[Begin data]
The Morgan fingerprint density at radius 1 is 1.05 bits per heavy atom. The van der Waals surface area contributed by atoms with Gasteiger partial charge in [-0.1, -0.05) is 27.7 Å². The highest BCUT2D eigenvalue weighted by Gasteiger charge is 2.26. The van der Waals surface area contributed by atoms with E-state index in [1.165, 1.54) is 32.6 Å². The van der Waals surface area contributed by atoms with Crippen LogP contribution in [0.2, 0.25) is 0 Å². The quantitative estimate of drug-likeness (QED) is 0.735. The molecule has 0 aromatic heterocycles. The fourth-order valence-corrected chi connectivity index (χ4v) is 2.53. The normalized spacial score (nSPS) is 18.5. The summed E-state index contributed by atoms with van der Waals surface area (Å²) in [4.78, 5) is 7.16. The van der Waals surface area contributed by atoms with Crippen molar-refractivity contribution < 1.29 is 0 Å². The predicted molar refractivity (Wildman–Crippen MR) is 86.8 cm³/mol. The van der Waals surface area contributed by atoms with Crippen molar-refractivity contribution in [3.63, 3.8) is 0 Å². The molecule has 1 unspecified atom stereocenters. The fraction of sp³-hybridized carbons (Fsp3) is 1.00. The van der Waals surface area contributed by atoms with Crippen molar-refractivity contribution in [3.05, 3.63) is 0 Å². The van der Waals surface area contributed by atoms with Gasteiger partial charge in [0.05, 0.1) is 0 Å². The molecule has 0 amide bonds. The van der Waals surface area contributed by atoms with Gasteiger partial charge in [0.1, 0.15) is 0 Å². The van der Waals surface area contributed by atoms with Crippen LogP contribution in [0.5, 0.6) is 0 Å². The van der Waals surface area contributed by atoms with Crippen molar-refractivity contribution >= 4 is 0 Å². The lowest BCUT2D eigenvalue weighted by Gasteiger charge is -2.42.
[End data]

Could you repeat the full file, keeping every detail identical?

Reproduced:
The Morgan fingerprint density at radius 1 is 1.05 bits per heavy atom. The van der Waals surface area contributed by atoms with Gasteiger partial charge in [-0.1, -0.05) is 27.7 Å². The highest BCUT2D eigenvalue weighted by Gasteiger charge is 2.26. The van der Waals surface area contributed by atoms with E-state index in [1.165, 1.54) is 32.6 Å². The van der Waals surface area contributed by atoms with Crippen LogP contribution in [0.2, 0.25) is 0 Å². The quantitative estimate of drug-likeness (QED) is 0.735. The molecule has 0 aromatic heterocycles. The fourth-order valence-corrected chi connectivity index (χ4v) is 2.53. The normalized spacial score (nSPS) is 18.5. The summed E-state index contributed by atoms with van der Waals surface area (Å²) in [4.78, 5) is 7.16. The van der Waals surface area contributed by atoms with Crippen molar-refractivity contribution < 1.29 is 0 Å². The predicted molar refractivity (Wildman–Crippen MR) is 86.8 cm³/mol. The van der Waals surface area contributed by atoms with Crippen molar-refractivity contribution in [3.63, 3.8) is 0 Å². The molecule has 1 unspecified atom stereocenters. The fraction of sp³-hybridized carbons (Fsp3) is 1.00. The van der Waals surface area contributed by atoms with Crippen molar-refractivity contribution in [3.05, 3.63) is 0 Å². The van der Waals surface area contributed by atoms with Gasteiger partial charge in [0.05, 0.1) is 0 Å². The molecule has 0 amide bonds. The van der Waals surface area contributed by atoms with Gasteiger partial charge in [0.1, 0.15) is 0 Å². The van der Waals surface area contributed by atoms with Crippen LogP contribution in [0.5, 0.6) is 0 Å². The van der Waals surface area contributed by atoms with Crippen molar-refractivity contribution >= 4 is 0 Å². The lowest BCUT2D eigenvalue weighted by Gasteiger charge is -2.42.